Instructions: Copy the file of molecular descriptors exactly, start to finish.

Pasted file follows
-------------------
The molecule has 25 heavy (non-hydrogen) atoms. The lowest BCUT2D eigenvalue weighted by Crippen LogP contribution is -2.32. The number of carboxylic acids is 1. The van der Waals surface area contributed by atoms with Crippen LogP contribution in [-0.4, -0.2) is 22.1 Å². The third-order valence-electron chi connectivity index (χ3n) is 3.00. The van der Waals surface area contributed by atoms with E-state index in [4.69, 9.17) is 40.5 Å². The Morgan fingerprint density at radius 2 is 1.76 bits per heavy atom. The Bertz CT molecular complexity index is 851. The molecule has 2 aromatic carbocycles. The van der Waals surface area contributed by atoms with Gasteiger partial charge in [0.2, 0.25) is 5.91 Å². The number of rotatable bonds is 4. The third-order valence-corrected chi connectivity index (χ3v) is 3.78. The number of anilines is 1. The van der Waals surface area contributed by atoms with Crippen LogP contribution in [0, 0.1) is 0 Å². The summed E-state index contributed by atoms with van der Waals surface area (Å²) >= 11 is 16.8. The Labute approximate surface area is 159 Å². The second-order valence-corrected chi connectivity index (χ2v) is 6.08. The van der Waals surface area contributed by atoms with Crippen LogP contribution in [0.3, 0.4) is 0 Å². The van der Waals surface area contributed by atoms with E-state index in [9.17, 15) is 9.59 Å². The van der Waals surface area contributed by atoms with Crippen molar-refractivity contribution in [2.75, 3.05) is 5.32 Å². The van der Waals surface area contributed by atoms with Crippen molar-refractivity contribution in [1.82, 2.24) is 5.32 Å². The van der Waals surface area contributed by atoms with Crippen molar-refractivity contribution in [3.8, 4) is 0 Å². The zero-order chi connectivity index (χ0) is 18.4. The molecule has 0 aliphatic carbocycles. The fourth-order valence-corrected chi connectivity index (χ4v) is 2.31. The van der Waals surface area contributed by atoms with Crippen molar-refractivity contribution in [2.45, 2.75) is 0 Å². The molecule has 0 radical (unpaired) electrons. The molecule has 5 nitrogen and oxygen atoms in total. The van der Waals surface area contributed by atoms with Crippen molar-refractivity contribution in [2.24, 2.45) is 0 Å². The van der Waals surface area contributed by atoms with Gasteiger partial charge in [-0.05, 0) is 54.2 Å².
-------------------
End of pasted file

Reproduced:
The molecule has 25 heavy (non-hydrogen) atoms. The lowest BCUT2D eigenvalue weighted by Crippen LogP contribution is -2.32. The number of carboxylic acids is 1. The van der Waals surface area contributed by atoms with Crippen LogP contribution in [-0.4, -0.2) is 22.1 Å². The third-order valence-electron chi connectivity index (χ3n) is 3.00. The van der Waals surface area contributed by atoms with E-state index in [4.69, 9.17) is 40.5 Å². The Morgan fingerprint density at radius 2 is 1.76 bits per heavy atom. The Bertz CT molecular complexity index is 851. The molecule has 2 aromatic carbocycles. The van der Waals surface area contributed by atoms with Gasteiger partial charge in [0.2, 0.25) is 5.91 Å². The number of rotatable bonds is 4. The third-order valence-corrected chi connectivity index (χ3v) is 3.78. The number of anilines is 1. The van der Waals surface area contributed by atoms with Crippen LogP contribution in [0, 0.1) is 0 Å². The summed E-state index contributed by atoms with van der Waals surface area (Å²) >= 11 is 16.8. The Labute approximate surface area is 159 Å². The second-order valence-corrected chi connectivity index (χ2v) is 6.08. The van der Waals surface area contributed by atoms with Crippen LogP contribution in [0.3, 0.4) is 0 Å². The van der Waals surface area contributed by atoms with E-state index in [9.17, 15) is 9.59 Å². The van der Waals surface area contributed by atoms with Crippen molar-refractivity contribution in [2.75, 3.05) is 5.32 Å². The van der Waals surface area contributed by atoms with Crippen molar-refractivity contribution in [1.82, 2.24) is 5.32 Å². The van der Waals surface area contributed by atoms with Crippen molar-refractivity contribution in [3.8, 4) is 0 Å². The zero-order chi connectivity index (χ0) is 18.4. The molecule has 0 aliphatic carbocycles. The fourth-order valence-corrected chi connectivity index (χ4v) is 2.31. The van der Waals surface area contributed by atoms with Crippen molar-refractivity contribution in [2.45, 2.75) is 0 Å². The molecule has 0 radical (unpaired) electrons. The molecule has 5 nitrogen and oxygen atoms in total. The van der Waals surface area contributed by atoms with Crippen molar-refractivity contribution in [2.24, 2.45) is 0 Å². The van der Waals surface area contributed by atoms with Gasteiger partial charge in [-0.05, 0) is 54.2 Å².